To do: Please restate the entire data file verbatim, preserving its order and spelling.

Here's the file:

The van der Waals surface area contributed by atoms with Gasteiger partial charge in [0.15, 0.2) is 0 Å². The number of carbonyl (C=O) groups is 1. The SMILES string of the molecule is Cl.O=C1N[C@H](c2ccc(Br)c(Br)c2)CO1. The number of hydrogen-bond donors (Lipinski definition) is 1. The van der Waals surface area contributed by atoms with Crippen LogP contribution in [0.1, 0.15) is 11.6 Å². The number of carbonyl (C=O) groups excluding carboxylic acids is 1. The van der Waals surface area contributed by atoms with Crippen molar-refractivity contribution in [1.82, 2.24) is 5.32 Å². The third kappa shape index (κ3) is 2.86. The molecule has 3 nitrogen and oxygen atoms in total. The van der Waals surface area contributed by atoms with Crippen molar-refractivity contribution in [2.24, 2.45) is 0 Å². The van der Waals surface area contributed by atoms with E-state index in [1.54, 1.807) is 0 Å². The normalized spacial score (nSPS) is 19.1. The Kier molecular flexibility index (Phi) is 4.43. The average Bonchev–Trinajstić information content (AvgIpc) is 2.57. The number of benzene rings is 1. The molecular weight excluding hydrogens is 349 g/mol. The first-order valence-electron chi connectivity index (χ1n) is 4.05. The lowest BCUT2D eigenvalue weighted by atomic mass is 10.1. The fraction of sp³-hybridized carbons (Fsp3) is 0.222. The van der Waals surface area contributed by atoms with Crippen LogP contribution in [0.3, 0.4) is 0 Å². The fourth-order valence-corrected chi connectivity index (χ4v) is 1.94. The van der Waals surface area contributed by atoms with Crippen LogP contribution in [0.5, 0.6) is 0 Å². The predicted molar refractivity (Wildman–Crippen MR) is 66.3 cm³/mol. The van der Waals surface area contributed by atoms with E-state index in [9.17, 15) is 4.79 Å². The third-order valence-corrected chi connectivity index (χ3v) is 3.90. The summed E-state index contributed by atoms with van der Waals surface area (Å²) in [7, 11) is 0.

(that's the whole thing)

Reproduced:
The van der Waals surface area contributed by atoms with Gasteiger partial charge in [0.15, 0.2) is 0 Å². The number of carbonyl (C=O) groups is 1. The SMILES string of the molecule is Cl.O=C1N[C@H](c2ccc(Br)c(Br)c2)CO1. The number of hydrogen-bond donors (Lipinski definition) is 1. The van der Waals surface area contributed by atoms with Crippen LogP contribution in [0.1, 0.15) is 11.6 Å². The number of carbonyl (C=O) groups excluding carboxylic acids is 1. The van der Waals surface area contributed by atoms with Crippen molar-refractivity contribution in [1.82, 2.24) is 5.32 Å². The third kappa shape index (κ3) is 2.86. The molecule has 3 nitrogen and oxygen atoms in total. The van der Waals surface area contributed by atoms with Crippen molar-refractivity contribution in [2.24, 2.45) is 0 Å². The van der Waals surface area contributed by atoms with E-state index in [1.54, 1.807) is 0 Å². The normalized spacial score (nSPS) is 19.1. The Kier molecular flexibility index (Phi) is 4.43. The average Bonchev–Trinajstić information content (AvgIpc) is 2.57. The number of benzene rings is 1. The molecular weight excluding hydrogens is 349 g/mol. The first-order valence-electron chi connectivity index (χ1n) is 4.05. The lowest BCUT2D eigenvalue weighted by atomic mass is 10.1. The fraction of sp³-hybridized carbons (Fsp3) is 0.222. The van der Waals surface area contributed by atoms with Crippen LogP contribution in [0.3, 0.4) is 0 Å². The fourth-order valence-corrected chi connectivity index (χ4v) is 1.94. The van der Waals surface area contributed by atoms with Crippen LogP contribution in [0.5, 0.6) is 0 Å². The predicted molar refractivity (Wildman–Crippen MR) is 66.3 cm³/mol. The van der Waals surface area contributed by atoms with E-state index in [9.17, 15) is 4.79 Å². The third-order valence-corrected chi connectivity index (χ3v) is 3.90. The summed E-state index contributed by atoms with van der Waals surface area (Å²) in [7, 11) is 0.